It will say how much the bottle costs and how much the taster is (the more expensive the wine, the more expensive the taster).  Tasters can range from 65p to £3.50.  Bottles from £6.95 to a hell of a lot more.  It’s great fun.  Especially for amateurs like me, who loves wine but could probably do with some more lessons on how to tell a Cabernet Sauvignon apart from a Chardonnay.  This is a good place to start learning.  And it’s interactive too.

Vagabond Wines


Vagabond Wines


Vagabond Wines


Apart from being a shop, you can also drink the wine here.  For a £10 corkage fee per bottle, you can buy the bottles at retail prices and drink in the shop.  So that’s what we did.  The Rose was especially nice, and not expensive at £6.95 a bottle (plus the corkage).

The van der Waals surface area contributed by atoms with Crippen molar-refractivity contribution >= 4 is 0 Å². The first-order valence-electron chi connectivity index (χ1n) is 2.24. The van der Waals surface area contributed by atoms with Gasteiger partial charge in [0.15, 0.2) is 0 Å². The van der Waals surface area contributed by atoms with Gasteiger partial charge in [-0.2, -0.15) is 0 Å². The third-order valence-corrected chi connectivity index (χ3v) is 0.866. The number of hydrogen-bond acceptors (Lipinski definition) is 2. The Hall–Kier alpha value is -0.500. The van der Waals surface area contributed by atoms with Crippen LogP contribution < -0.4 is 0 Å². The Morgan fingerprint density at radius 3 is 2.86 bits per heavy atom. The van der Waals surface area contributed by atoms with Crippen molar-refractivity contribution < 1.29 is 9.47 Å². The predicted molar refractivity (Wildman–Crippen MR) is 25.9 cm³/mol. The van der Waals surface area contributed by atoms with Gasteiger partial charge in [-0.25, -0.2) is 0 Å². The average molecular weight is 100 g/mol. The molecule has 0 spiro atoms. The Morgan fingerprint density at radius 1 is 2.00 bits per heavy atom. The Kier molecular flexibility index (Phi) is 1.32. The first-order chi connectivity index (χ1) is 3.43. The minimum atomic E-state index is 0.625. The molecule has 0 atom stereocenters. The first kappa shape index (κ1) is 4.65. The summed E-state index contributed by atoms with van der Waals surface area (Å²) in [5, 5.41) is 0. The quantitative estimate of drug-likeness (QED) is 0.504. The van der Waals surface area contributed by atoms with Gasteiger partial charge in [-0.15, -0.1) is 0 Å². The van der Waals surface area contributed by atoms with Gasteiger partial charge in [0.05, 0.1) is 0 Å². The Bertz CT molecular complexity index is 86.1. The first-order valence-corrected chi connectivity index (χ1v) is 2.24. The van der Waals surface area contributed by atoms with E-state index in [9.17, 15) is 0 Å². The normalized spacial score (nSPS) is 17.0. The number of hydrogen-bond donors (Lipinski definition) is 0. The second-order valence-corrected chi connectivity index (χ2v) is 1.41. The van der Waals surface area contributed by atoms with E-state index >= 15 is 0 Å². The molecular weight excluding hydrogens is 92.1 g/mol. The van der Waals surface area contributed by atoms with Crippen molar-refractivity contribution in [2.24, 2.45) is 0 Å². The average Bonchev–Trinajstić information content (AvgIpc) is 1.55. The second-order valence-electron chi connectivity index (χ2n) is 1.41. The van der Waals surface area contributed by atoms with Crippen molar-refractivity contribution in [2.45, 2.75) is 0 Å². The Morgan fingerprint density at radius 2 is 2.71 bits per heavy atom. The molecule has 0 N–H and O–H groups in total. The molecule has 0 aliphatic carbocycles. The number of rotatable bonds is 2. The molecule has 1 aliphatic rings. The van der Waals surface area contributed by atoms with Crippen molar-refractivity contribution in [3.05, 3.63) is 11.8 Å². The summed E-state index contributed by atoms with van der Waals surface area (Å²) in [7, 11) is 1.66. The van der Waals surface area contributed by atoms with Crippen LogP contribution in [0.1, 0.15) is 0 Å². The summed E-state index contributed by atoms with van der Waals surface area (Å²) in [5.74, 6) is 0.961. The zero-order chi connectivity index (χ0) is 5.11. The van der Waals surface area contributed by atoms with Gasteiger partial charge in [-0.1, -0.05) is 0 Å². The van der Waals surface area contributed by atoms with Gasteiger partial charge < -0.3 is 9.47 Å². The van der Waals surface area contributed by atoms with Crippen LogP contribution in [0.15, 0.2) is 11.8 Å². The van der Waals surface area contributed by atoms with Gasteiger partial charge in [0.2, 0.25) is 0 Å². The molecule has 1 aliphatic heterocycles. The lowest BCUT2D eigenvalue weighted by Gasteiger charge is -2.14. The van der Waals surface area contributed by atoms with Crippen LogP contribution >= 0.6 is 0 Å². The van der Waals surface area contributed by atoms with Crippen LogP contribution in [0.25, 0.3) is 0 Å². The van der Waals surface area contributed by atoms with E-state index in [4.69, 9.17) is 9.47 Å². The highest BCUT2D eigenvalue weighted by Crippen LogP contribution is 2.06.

Vagabond Wines


For those hungry after a long week they also serve sharing platters of charcuterie and cheeses.   But it is primarily all about the vino.

The staff are friendly and helpful.  The atmosphere is really good.  And their flagship shop is in fact in Fulham (Vanston Place), around the corner from where I live.  What more can you want?

Vagabond Wine

25 Charlotte Street



020 3302 4044